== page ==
Looking at today's Gospel I see a line that gives me a clue as to who, above all others, deserve the greatest amount of blame. It is this, where Jesus said, "Can the blind lead the blind? shall they not both fall into the ditch?" We know from the 23rd chapter of Matthew that these blind guides were the religious leaders, "scribes and Pharisees." Who should accept the blame for why 40 percent of children are born out of wedlock, and for why the very definition of marriage is in danger, and for why so many young people are growing up in moral confusion and ignorance, disabled from the outset by neglect? Parents? Yes. But, above all the clergy. Somewhere, somehow, decades back, a large portion of the clergy decided not to rock the boat, not to become too unpopular, not to risk their own security; they accomplished this by neglecting to teach the truth of God's commandments. Yes, I know he was not an Anglican; but, I wish every Christian clergyman over these last several decades had spoken with the directness, moral clarity and passionate conviction we saw in Billy Graham.
If the blind lead the blind...who is charged with teaching the truth of God's word so that light may shine for all? Who is charged with warning, teaching, and guiding the people of God in the right ways? The clergy: pastors, priests ordained to teach the word of God. Clergy who suffer from their own moral confusion are blind leaders of the blind. If only, for the last four decades, the clergy in every place had spoken with moral clarity! We left the Episcopal Church partly because of their moral confusion about sexual conduct and abortion. Many of the clergy stopped laying it on the line, and began making excuses to accept anything and everything.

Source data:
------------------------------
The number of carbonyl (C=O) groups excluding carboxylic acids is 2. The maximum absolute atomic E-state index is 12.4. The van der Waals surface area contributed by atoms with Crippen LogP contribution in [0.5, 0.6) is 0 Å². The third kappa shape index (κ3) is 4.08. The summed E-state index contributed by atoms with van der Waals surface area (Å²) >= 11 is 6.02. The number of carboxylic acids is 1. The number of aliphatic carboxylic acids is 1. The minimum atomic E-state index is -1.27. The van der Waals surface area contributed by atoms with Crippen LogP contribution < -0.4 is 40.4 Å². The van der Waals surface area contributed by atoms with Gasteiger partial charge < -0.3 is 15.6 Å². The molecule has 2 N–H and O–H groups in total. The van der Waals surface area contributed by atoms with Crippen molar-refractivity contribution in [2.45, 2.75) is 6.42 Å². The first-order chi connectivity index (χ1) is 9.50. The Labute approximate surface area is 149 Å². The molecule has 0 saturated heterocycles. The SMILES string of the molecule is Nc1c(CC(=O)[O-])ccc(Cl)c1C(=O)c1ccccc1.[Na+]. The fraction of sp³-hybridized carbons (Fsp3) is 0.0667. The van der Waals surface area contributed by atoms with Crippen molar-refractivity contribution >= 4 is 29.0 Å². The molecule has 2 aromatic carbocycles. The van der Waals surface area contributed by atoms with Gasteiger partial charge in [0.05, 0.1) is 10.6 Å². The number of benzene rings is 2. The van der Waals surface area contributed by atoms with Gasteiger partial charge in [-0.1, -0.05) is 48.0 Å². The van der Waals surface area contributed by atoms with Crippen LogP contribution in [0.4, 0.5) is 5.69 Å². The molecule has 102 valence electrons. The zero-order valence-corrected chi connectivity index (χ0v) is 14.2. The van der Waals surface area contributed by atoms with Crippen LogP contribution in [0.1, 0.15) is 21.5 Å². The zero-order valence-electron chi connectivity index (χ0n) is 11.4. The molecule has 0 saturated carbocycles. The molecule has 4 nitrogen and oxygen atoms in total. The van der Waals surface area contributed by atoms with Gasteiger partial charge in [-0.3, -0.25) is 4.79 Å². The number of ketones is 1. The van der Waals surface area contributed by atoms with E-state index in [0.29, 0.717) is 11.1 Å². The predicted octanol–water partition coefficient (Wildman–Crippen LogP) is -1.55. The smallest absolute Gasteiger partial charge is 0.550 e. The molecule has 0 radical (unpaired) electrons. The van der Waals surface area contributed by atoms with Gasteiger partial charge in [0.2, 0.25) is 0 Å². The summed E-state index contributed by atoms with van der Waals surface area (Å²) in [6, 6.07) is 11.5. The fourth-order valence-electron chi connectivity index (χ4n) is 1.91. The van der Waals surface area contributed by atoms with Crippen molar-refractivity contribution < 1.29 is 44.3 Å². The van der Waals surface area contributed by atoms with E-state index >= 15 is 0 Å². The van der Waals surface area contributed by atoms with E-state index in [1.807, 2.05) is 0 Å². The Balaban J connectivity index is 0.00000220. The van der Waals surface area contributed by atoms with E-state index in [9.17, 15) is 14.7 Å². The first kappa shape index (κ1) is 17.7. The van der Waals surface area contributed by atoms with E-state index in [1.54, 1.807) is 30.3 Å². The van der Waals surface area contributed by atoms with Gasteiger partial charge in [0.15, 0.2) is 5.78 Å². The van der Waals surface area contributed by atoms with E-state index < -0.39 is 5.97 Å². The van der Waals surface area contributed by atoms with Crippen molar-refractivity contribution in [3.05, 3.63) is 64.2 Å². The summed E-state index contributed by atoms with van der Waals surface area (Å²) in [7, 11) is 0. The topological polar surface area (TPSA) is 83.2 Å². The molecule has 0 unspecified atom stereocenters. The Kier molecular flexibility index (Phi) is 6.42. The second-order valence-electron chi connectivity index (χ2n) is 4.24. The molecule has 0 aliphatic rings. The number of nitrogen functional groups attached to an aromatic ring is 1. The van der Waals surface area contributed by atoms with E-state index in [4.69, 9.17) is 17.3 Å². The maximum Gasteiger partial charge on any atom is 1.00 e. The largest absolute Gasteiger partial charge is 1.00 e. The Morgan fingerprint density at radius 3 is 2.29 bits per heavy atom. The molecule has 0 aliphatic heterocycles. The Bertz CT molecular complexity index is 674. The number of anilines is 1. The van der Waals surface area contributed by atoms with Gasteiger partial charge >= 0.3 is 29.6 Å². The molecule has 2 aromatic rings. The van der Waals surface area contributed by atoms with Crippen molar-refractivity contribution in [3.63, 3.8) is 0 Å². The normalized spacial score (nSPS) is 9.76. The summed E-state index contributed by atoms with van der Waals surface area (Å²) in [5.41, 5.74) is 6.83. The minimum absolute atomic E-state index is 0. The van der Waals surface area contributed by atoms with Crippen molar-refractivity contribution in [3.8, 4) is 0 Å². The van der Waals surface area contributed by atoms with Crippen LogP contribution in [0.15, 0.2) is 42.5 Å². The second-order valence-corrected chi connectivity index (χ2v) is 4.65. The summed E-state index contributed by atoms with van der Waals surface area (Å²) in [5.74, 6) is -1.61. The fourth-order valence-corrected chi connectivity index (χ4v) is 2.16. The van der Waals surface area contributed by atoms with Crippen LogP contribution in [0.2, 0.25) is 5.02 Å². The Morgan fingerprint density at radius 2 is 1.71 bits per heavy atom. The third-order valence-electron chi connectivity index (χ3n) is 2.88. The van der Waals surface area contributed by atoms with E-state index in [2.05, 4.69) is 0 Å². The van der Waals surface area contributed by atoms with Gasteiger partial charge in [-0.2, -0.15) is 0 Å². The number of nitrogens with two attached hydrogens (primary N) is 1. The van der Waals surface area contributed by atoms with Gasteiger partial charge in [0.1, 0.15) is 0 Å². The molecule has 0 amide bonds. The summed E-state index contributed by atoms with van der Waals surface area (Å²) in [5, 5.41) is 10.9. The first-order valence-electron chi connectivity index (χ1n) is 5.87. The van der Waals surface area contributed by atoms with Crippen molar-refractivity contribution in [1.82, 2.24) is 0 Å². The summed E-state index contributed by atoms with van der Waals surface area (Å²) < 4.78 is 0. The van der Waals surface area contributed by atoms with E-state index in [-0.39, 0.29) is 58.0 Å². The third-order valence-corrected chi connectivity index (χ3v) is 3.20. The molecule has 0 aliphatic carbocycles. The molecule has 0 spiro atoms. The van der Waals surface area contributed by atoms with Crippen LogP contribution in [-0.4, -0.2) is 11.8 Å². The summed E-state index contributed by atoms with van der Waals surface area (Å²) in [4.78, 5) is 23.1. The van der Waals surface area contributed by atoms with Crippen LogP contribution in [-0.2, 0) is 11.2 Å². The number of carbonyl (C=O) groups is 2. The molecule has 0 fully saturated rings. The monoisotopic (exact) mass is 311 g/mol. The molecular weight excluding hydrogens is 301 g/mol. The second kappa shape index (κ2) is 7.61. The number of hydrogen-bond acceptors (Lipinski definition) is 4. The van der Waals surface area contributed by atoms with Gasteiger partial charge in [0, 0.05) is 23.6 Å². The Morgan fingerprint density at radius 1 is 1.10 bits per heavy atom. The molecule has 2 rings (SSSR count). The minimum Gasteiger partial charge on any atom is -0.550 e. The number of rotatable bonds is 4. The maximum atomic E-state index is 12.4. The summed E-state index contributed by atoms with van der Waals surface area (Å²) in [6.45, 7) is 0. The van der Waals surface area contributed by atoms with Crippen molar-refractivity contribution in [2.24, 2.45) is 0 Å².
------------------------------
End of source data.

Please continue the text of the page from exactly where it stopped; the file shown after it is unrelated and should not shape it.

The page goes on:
What is wrong, you may ask, with tolerance? First of all, is the desire to be tolerant simply for the benefit of others? Why has the "same-sex marriage" problem arisen, both politically and in religious bodies? I will tell you why it has arisen. Far too many people wanted God's Laws to be relaxed for their own benefit. They wanted to make it easier for themselves, and so they added "tolerance" to the seven virtues, and began proclaiming it as a moral imperative-indeed, the only moral imperative. In a church body, like the Episcopal Church, where even bishops were divorcing the wives of their youth to marry someone younger, how could it not lead to toleration of everything, even of things that are self-destructive in the most obvious ways?